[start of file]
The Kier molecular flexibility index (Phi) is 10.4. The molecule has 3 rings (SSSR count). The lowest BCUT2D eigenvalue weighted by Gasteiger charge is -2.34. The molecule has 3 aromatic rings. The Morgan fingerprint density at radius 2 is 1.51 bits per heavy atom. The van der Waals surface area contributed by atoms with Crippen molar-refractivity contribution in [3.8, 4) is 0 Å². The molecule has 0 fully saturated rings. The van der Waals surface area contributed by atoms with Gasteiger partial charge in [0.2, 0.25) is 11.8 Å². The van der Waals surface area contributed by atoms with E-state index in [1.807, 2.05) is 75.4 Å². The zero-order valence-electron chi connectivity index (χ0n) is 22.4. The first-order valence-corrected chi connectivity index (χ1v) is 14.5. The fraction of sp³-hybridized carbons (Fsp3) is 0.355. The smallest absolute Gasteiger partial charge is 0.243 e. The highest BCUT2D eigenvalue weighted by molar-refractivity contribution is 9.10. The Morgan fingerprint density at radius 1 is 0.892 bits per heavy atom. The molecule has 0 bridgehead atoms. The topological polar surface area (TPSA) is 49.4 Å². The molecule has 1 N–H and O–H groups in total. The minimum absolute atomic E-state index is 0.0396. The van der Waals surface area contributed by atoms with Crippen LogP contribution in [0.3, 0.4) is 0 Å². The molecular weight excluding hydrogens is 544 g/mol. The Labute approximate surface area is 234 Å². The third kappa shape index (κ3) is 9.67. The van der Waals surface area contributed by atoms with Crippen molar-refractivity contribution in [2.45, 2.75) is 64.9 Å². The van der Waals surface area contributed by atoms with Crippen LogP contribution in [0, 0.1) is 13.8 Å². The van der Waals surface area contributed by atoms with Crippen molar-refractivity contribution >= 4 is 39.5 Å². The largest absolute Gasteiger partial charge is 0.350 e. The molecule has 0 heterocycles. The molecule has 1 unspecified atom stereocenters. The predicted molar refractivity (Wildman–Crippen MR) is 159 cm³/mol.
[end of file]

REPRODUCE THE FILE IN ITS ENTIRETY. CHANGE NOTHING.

The Kier molecular flexibility index (Phi) is 10.4. The molecule has 3 rings (SSSR count). The lowest BCUT2D eigenvalue weighted by Gasteiger charge is -2.34. The molecule has 3 aromatic rings. The Morgan fingerprint density at radius 2 is 1.51 bits per heavy atom. The van der Waals surface area contributed by atoms with Crippen molar-refractivity contribution in [3.8, 4) is 0 Å². The molecule has 0 fully saturated rings. The van der Waals surface area contributed by atoms with Gasteiger partial charge in [0.2, 0.25) is 11.8 Å². The van der Waals surface area contributed by atoms with E-state index in [1.807, 2.05) is 75.4 Å². The zero-order valence-electron chi connectivity index (χ0n) is 22.4. The first-order valence-corrected chi connectivity index (χ1v) is 14.5. The fraction of sp³-hybridized carbons (Fsp3) is 0.355. The smallest absolute Gasteiger partial charge is 0.243 e. The highest BCUT2D eigenvalue weighted by molar-refractivity contribution is 9.10. The Morgan fingerprint density at radius 1 is 0.892 bits per heavy atom. The molecule has 0 bridgehead atoms. The topological polar surface area (TPSA) is 49.4 Å². The molecule has 1 N–H and O–H groups in total. The minimum absolute atomic E-state index is 0.0396. The van der Waals surface area contributed by atoms with Crippen LogP contribution in [0.3, 0.4) is 0 Å². The molecular weight excluding hydrogens is 544 g/mol. The Labute approximate surface area is 234 Å². The third kappa shape index (κ3) is 9.67. The van der Waals surface area contributed by atoms with Crippen molar-refractivity contribution in [2.45, 2.75) is 64.9 Å². The van der Waals surface area contributed by atoms with Crippen LogP contribution in [0, 0.1) is 13.8 Å². The van der Waals surface area contributed by atoms with Crippen molar-refractivity contribution >= 4 is 39.5 Å². The largest absolute Gasteiger partial charge is 0.350 e. The molecule has 0 heterocycles. The molecule has 1 unspecified atom stereocenters. The predicted molar refractivity (Wildman–Crippen MR) is 159 cm³/mol.